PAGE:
Patricia Nell Warren

One in Seven -- A Scary New Year's Prediction

Filed By Patricia Nell Warren | December 13, 2008 4:00 PM | comments

Filed in: Living, Politics
Tags: Elizabeth Warren, government bailout, home foreclosures, LGBT debtors, LGBT homeowners

Merry Christmas from our government, everybody. The other day, in an interview with MSNBC's Rachel Maddow, Harvard economics expert Elizabeth Warren dropped a little holiday bomb. Warren is chairman of the Congressional panel set up to oversee TARP, the spending of that $700 billion bailout. "In the next year," Warren said, "one in every seven American homeowners will be in foreclosure."

One in seven. That's up from the one in 10 that is already reported. I wondered if Warren's comment would make headlines next day. But it got buried by the breaking scandal in Illinois. Ho, ho, ho.

Think about it. First of all, roughly one in every 10 foreclosures might be a gay, lesbian, bisexual or transgendered home. Think of the impact on our own world -- our activism, fundraising, community businesses, media, health services, events, and anything else you can name.

If Warren is right, then having a roof over your head might shortly be more important to many of us than the right to marry. Our LGBT world has few services of our own to cover the widening gap.

Actually the TARP chairman's prediction is not new. Warren has been making it for almost a year. She has been studying debt and bankruptcy in the American family for a long time. Her research uncovered the interesting fact that Americans aren't going under because they were greedy. They're going under because the fixed costs of everything that most of us face, especially a family, simply exceed the earning capacity of a couple, even if they're both working. Indeed, Warren found that the surest indicator that a family might go bankrupt was having a child.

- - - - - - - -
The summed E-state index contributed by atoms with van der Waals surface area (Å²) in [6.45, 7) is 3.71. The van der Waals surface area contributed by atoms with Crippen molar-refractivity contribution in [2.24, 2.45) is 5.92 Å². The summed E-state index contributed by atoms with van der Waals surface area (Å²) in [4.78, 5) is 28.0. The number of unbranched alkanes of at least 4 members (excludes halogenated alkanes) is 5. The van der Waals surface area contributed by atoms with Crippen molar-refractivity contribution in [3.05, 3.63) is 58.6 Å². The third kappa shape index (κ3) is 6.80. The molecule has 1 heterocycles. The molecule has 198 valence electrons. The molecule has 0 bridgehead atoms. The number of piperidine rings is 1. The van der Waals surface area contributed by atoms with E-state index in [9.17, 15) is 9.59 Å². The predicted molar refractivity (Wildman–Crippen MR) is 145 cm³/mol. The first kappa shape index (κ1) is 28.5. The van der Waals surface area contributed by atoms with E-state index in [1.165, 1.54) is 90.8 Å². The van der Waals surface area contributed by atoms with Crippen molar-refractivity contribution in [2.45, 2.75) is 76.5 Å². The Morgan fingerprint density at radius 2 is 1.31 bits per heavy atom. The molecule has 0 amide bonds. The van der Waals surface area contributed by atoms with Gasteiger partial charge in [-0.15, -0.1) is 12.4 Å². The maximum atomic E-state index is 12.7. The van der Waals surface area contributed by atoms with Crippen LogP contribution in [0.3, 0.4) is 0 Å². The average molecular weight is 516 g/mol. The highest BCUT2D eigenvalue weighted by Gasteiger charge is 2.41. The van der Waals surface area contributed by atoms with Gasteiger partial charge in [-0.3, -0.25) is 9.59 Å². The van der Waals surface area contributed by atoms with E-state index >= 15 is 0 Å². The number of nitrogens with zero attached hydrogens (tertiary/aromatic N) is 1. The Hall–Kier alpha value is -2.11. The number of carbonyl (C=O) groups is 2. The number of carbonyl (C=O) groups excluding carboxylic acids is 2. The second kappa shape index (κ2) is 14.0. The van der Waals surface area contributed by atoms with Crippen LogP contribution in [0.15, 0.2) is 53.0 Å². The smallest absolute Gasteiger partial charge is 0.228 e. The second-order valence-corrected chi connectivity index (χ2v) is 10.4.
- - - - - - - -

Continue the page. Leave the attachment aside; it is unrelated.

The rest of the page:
But Warren was commenting from deep in the academic woodwork, so nobody paid any attention to her. Indeed, she made herself unpopular in some Wall Street circles for saying it. Now it looks like she might be so right that it hurts to say it.

One in seven means a boarded-up home on every block in America.

Everything I'm reading about the federal programs that were launched to supposedly help a lot of homeowners salvage their mortgage problems, like FHA Secure, tells me that these programs are helping only a small number of people so far. Among other things, the exploding needs of our population are hitting a processing bottleneck. One halfway honest lady working for a prominent lender told me off the record that their FHA Secure office is buried in paperwork, getting 20,000 requests for help every week.

One in seven. Think how many more Americans will be experiencing homelessness. The National Coalition for the Homeless says that right now, around 3.5 million Americans experience homelessness in a given year. So think where this number will go in the next year. With one in ten, we can estimate 350,000 gay, lesbian, bi and transgendered people will be out there on the mean streets.

Though the federal government has launched programs to get some homeless people with special needs into stable housing, most of our cities don't know what to do with the homeless people they have already. Many cities have actually passed laws that are hostile to the homeless.

Think of the added pressures on our already inadequate services for the poor -- everything from soup kitchens to hospital emergency rooms. Think of the soaring crime rate -- violent acts committed against homeless people, and by desperate hopeless people (theft, etc).

Just a few things to think about. And there will be more.

So Merry Christmas, everybody. And a Happy New Year that hopefully includes a secured home for everyone who needs one. President-elect Obama and his incoming administration have their work cut out for them.

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This makes me so mad. It wasn't something we didn't see coming or couldn't have prevented. It was something that was avoided by people in power because of their ideology and greed. And now the rest of us are stuck holding the bill.

I sure hope things turn around soon, but it doesn't look like they're going to.